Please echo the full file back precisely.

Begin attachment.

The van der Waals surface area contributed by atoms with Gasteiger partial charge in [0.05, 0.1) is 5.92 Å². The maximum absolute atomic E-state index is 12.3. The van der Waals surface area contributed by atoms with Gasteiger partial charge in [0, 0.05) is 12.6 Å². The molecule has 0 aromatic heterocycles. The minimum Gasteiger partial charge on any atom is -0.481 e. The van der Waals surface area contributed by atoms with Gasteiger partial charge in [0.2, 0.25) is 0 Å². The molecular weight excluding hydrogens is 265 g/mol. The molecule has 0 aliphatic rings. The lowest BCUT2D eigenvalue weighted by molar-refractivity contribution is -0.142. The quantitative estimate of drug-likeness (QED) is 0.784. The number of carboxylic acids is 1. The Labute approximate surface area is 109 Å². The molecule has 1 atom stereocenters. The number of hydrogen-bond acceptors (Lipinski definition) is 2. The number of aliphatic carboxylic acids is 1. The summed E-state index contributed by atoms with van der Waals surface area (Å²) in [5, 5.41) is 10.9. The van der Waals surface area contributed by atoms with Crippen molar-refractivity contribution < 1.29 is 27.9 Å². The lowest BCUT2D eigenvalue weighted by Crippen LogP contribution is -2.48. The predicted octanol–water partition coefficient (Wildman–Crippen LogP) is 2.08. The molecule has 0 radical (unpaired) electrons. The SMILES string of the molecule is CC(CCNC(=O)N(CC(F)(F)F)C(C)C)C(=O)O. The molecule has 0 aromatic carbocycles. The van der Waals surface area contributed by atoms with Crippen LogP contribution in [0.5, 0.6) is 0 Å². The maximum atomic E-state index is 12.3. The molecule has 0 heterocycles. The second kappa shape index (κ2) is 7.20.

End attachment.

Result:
The van der Waals surface area contributed by atoms with Gasteiger partial charge in [0.05, 0.1) is 5.92 Å². The maximum absolute atomic E-state index is 12.3. The van der Waals surface area contributed by atoms with Gasteiger partial charge in [0, 0.05) is 12.6 Å². The molecule has 0 aromatic heterocycles. The minimum Gasteiger partial charge on any atom is -0.481 e. The van der Waals surface area contributed by atoms with Gasteiger partial charge in [0.2, 0.25) is 0 Å². The molecular weight excluding hydrogens is 265 g/mol. The molecule has 0 aliphatic rings. The lowest BCUT2D eigenvalue weighted by molar-refractivity contribution is -0.142. The quantitative estimate of drug-likeness (QED) is 0.784. The number of carboxylic acids is 1. The Labute approximate surface area is 109 Å². The molecule has 1 atom stereocenters. The number of hydrogen-bond acceptors (Lipinski definition) is 2. The number of aliphatic carboxylic acids is 1. The summed E-state index contributed by atoms with van der Waals surface area (Å²) in [5, 5.41) is 10.9. The van der Waals surface area contributed by atoms with Crippen molar-refractivity contribution < 1.29 is 27.9 Å². The lowest BCUT2D eigenvalue weighted by Crippen LogP contribution is -2.48. The predicted octanol–water partition coefficient (Wildman–Crippen LogP) is 2.08. The molecule has 0 radical (unpaired) electrons. The SMILES string of the molecule is CC(CCNC(=O)N(CC(F)(F)F)C(C)C)C(=O)O. The molecule has 0 aromatic carbocycles. The van der Waals surface area contributed by atoms with Crippen LogP contribution in [0.5, 0.6) is 0 Å². The maximum atomic E-state index is 12.3. The molecule has 0 heterocycles. The second kappa shape index (κ2) is 7.20.